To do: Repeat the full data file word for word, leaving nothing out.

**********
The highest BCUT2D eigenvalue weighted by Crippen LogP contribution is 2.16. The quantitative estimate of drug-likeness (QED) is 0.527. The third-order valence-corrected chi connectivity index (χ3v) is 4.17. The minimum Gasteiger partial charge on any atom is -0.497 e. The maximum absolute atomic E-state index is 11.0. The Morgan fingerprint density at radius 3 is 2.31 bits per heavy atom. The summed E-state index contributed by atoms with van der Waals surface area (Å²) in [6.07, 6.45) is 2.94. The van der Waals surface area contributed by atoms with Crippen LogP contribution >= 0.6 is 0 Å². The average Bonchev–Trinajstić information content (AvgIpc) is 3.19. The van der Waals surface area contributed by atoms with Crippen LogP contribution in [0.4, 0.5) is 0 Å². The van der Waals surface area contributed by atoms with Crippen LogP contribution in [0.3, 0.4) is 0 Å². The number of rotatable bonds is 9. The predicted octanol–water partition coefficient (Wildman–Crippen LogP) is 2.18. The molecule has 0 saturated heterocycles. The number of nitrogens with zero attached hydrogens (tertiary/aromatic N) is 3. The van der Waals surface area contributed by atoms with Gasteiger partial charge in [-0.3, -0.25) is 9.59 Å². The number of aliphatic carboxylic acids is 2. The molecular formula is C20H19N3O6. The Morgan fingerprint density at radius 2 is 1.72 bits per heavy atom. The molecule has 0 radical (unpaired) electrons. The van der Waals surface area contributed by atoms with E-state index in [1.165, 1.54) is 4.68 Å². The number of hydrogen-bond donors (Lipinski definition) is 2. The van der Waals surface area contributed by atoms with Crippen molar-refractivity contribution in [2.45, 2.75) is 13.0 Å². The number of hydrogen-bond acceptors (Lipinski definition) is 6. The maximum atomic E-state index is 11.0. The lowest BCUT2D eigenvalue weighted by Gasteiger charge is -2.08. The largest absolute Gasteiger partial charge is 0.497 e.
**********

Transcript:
The highest BCUT2D eigenvalue weighted by Crippen LogP contribution is 2.16. The quantitative estimate of drug-likeness (QED) is 0.527. The third-order valence-corrected chi connectivity index (χ3v) is 4.17. The minimum Gasteiger partial charge on any atom is -0.497 e. The maximum absolute atomic E-state index is 11.0. The Morgan fingerprint density at radius 3 is 2.31 bits per heavy atom. The summed E-state index contributed by atoms with van der Waals surface area (Å²) in [6.07, 6.45) is 2.94. The van der Waals surface area contributed by atoms with Crippen LogP contribution >= 0.6 is 0 Å². The average Bonchev–Trinajstić information content (AvgIpc) is 3.19. The van der Waals surface area contributed by atoms with Crippen LogP contribution in [0.4, 0.5) is 0 Å². The van der Waals surface area contributed by atoms with Crippen LogP contribution in [0.3, 0.4) is 0 Å². The number of rotatable bonds is 9. The predicted octanol–water partition coefficient (Wildman–Crippen LogP) is 2.18. The molecule has 0 saturated heterocycles. The number of nitrogens with zero attached hydrogens (tertiary/aromatic N) is 3. The van der Waals surface area contributed by atoms with Gasteiger partial charge in [-0.3, -0.25) is 9.59 Å². The number of aliphatic carboxylic acids is 2. The molecular formula is C20H19N3O6. The Morgan fingerprint density at radius 2 is 1.72 bits per heavy atom. The molecule has 0 radical (unpaired) electrons. The van der Waals surface area contributed by atoms with E-state index in [1.165, 1.54) is 4.68 Å². The number of hydrogen-bond donors (Lipinski definition) is 2. The van der Waals surface area contributed by atoms with Crippen molar-refractivity contribution in [2.45, 2.75) is 13.0 Å². The number of hydrogen-bond acceptors (Lipinski definition) is 6. The maximum atomic E-state index is 11.0. The lowest BCUT2D eigenvalue weighted by Gasteiger charge is -2.08. The largest absolute Gasteiger partial charge is 0.497 e.